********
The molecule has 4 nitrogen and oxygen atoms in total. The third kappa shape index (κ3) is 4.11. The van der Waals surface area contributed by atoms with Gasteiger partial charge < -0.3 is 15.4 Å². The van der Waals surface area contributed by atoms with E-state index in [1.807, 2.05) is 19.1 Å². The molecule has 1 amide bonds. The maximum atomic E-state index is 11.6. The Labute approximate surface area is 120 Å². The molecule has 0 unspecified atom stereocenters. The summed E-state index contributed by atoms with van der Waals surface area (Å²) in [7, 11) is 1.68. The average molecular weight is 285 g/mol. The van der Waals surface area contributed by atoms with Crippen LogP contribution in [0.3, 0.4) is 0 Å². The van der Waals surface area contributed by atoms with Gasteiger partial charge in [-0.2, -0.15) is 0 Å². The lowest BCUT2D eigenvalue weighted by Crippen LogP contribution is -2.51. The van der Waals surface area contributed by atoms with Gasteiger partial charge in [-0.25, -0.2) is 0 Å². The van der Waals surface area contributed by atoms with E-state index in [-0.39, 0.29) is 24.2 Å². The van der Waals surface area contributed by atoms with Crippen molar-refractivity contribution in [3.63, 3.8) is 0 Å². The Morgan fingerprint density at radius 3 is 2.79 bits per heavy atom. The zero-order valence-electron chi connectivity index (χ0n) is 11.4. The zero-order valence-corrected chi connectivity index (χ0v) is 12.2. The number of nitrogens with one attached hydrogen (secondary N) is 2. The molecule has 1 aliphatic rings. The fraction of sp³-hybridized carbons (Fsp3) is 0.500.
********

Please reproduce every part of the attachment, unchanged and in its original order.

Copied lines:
The molecule has 4 nitrogen and oxygen atoms in total. The third kappa shape index (κ3) is 4.11. The van der Waals surface area contributed by atoms with Gasteiger partial charge < -0.3 is 15.4 Å². The van der Waals surface area contributed by atoms with E-state index in [1.807, 2.05) is 19.1 Å². The molecule has 1 amide bonds. The maximum atomic E-state index is 11.6. The Labute approximate surface area is 120 Å². The molecule has 0 unspecified atom stereocenters. The summed E-state index contributed by atoms with van der Waals surface area (Å²) in [7, 11) is 1.68. The average molecular weight is 285 g/mol. The van der Waals surface area contributed by atoms with Crippen LogP contribution in [0.3, 0.4) is 0 Å². The van der Waals surface area contributed by atoms with Gasteiger partial charge in [-0.2, -0.15) is 0 Å². The lowest BCUT2D eigenvalue weighted by Crippen LogP contribution is -2.51. The van der Waals surface area contributed by atoms with Gasteiger partial charge in [-0.25, -0.2) is 0 Å². The van der Waals surface area contributed by atoms with E-state index in [-0.39, 0.29) is 24.2 Å². The van der Waals surface area contributed by atoms with Crippen molar-refractivity contribution in [3.63, 3.8) is 0 Å². The Morgan fingerprint density at radius 3 is 2.79 bits per heavy atom. The zero-order valence-electron chi connectivity index (χ0n) is 11.4. The zero-order valence-corrected chi connectivity index (χ0v) is 12.2. The number of nitrogens with one attached hydrogen (secondary N) is 2. The molecule has 1 aliphatic rings. The fraction of sp³-hybridized carbons (Fsp3) is 0.500.